And, I don't know where I heard this from, but although it takes two to make a relationship work, it only takes one to wreck it. (Maybe Patricia Evans?) So, I do blame the tanking of our marriage on my husband, all the while realizing that if I were more of a doormat or more in denial that we could have a functioning (although not really good) marriage. I take responsibility for having a certain standard of how I want to be treated, and unfortunately he doesn't meet it.

 
At 9:11 AM, Anonymous Anonymous said...

oh dandelion thankyou (again) so much

 
At 12:27 AM, Anonymous GH said...

"I take responsibility for having a certain standard of how I want to be treated, and unfortunately he doesn't meet it."

So well said dandelion! So well said.

 
At 12:39 PM, Blogger Fighter said...

Wow!! Even though its been almost 3 years since I saw my last N - I still have moments of WHY DID HE DO THAT TO ME? WHY? well, this answers it all.

BTW - he was MOST furious when I finally called him a PREDATOR to his face. Yup, a PREDATOR!

 
At 6:29 PM, Anonymous Anonymous said...

I am a bit of a Narcissist. I don't have rages around other people because that is wrong and abusive - but I do look in other people for a mirror type reaction.

I think this initial post is bang on - and think the person writing it has a keen sense of observation.

My Mother was depressed after giving birth to me and didn't ever pick me up. She didn't ever want children and did not hesitate to let me know that on a regular basis.

Therefore I think I look for the following in other people; approval, love, adoring, but mostly approval. Its a driven need that comes from deep within me - and I think that if I had gotten those things as an infant from my mother I wouldn't be looking for it from people in my adult life.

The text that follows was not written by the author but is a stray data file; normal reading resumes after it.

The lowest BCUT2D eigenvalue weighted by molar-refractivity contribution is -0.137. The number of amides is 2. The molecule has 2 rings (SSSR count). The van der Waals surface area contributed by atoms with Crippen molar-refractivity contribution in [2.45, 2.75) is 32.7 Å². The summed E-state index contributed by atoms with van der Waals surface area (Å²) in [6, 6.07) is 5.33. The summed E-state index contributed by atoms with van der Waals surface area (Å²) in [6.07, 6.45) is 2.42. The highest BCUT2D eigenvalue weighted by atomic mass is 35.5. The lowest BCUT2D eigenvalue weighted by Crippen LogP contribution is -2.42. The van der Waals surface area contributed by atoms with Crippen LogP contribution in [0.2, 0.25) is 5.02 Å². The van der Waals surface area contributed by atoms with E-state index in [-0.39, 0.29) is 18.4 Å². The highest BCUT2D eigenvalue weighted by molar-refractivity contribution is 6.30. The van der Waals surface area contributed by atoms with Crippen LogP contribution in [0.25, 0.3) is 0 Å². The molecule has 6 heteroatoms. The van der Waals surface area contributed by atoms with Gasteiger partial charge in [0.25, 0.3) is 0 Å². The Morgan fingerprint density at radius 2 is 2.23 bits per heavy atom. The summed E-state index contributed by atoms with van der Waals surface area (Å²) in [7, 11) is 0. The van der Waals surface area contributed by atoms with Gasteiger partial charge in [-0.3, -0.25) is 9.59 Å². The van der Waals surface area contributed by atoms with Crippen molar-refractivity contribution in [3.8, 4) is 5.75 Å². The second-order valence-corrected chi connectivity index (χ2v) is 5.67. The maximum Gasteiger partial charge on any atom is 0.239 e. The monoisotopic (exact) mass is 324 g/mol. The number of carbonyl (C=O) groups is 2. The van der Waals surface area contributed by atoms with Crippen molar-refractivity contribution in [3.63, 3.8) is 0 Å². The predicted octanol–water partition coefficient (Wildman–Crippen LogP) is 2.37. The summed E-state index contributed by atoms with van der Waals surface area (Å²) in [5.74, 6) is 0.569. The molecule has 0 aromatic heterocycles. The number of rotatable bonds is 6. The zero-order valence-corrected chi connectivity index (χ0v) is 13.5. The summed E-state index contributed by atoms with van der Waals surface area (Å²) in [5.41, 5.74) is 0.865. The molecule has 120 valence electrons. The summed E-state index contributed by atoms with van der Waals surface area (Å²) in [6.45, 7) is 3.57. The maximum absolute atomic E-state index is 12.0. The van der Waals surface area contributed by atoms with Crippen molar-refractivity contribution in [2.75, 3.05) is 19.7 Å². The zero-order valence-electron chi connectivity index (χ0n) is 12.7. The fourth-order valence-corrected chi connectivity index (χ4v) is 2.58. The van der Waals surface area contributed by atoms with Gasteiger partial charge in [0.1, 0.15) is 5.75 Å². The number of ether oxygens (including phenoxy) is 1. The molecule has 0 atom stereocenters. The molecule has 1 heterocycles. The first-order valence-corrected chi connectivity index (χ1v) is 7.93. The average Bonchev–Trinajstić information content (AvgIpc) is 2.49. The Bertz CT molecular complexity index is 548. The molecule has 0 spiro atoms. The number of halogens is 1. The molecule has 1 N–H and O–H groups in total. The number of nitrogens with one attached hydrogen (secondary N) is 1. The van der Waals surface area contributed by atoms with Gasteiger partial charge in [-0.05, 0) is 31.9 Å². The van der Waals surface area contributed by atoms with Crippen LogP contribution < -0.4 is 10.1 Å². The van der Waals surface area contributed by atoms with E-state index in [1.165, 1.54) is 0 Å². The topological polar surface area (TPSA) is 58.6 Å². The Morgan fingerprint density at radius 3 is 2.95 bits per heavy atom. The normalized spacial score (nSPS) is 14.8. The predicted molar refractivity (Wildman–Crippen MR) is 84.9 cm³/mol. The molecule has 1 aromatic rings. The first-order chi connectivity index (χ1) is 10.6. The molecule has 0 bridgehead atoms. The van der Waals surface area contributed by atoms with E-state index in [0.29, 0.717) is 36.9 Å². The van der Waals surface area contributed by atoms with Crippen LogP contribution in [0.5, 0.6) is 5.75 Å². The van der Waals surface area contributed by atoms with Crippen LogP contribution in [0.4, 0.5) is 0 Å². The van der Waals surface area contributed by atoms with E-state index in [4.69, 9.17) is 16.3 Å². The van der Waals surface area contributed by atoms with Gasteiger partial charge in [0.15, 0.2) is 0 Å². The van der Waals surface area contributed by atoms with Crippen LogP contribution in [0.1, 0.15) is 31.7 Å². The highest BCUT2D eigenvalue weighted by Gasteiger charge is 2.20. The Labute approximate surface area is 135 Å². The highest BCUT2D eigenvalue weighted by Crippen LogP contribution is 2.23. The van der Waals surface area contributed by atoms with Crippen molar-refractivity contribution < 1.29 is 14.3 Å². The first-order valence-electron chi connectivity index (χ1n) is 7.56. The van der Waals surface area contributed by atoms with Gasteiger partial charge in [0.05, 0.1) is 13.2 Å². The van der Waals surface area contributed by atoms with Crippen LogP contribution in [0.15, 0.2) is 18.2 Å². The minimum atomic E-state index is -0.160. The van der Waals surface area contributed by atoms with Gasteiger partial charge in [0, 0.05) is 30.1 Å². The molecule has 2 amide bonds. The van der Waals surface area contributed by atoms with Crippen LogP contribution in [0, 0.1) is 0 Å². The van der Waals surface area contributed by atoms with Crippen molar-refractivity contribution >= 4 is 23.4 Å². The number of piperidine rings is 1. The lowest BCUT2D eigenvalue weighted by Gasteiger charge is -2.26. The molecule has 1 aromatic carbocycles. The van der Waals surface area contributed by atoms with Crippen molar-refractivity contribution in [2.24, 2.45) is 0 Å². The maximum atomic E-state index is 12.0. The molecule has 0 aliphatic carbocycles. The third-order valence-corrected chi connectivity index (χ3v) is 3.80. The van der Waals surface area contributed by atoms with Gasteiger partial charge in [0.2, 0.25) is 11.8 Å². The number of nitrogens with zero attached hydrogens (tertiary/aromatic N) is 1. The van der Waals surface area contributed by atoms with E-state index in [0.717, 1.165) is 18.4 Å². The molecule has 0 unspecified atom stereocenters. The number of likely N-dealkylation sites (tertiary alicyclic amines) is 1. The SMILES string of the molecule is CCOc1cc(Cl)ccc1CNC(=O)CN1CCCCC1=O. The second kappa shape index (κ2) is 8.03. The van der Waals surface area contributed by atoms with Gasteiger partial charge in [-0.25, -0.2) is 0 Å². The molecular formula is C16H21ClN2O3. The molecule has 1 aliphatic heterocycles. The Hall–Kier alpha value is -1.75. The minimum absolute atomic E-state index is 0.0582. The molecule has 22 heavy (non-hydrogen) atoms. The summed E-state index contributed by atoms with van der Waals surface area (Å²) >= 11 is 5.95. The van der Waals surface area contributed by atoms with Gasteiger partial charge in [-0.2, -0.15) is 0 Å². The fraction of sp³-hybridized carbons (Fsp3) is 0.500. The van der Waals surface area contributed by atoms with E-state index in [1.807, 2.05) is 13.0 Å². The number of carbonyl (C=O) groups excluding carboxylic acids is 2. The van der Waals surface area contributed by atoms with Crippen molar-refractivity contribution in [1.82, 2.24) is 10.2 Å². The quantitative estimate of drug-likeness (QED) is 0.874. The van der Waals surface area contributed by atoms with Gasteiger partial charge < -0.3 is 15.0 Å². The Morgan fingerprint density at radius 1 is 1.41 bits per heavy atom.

My father did love me and picked me up etc... so I'm not totally out of control. But I just wanted to present the other point of view. I'm sure that in the next few years of my adult life (I'm 32) I will heal completely - it may be when I have children and look at them with love and approval. But people who behave in this narcissist way are beginning the journey of loving themselves and use other people to come to the truth that they are indeed loveable - because they don't think that they are because of how they've been treated.

 
At 6:30 PM, Blogger Katherine said...

I am a bit of a Narcissist. I don't have rages around other people because that is wrong and abusive - but I do look in other people for a mirror type reaction.

I think this initial post is bang on - and think the person writing it has a keen sense of observation.

My Mother was depressed after giving birth to me and didn't ever pick me up. She didn't ever want children and did not hesitate to let me know that on a regular basis.

Therefore I think I look for the following in other people; approval, love, adoring, but mostly approval. Its a driven need that comes from deep within me - and I think that if I had gotten those things as an infant from my mother I wouldn't be looking for it from people in my adult life.

My father did love me and picked me up etc... so I'm not totally out of control. But I just wanted to present the other point of view. I'm sure that in the next few years of my adult life (I'm 32) I will heal completely - it may be when I have children and look at them with love and approval. But people who behave in this narcissist way are beginning the journey of loving themselves and use other people to come to the truth that they are indeed loveable - because they don't think that they are because of how they've been treated.

 
At 10:36 AM, Anonymous Anonymous said...

This is such an old thread that I don't know if anyone will read this further comment but to the person claiming that they are a bit of a naricissist...we all are but by the very fact that you recognise that in yourself and desire not to hurt and to change reveals to me that you are not a malignant narcissist. We are all born narcissistic and our maturation process is naturally an unfolding of self. For whatever reason, (and I'm not of the oppion that it is all nature or all nurture) a malignant narcissist never partakes in that normal unfolding that is maturation of the human spirit and mind.---That is my school of hard knocks for fifty years opinion.:0)

Pam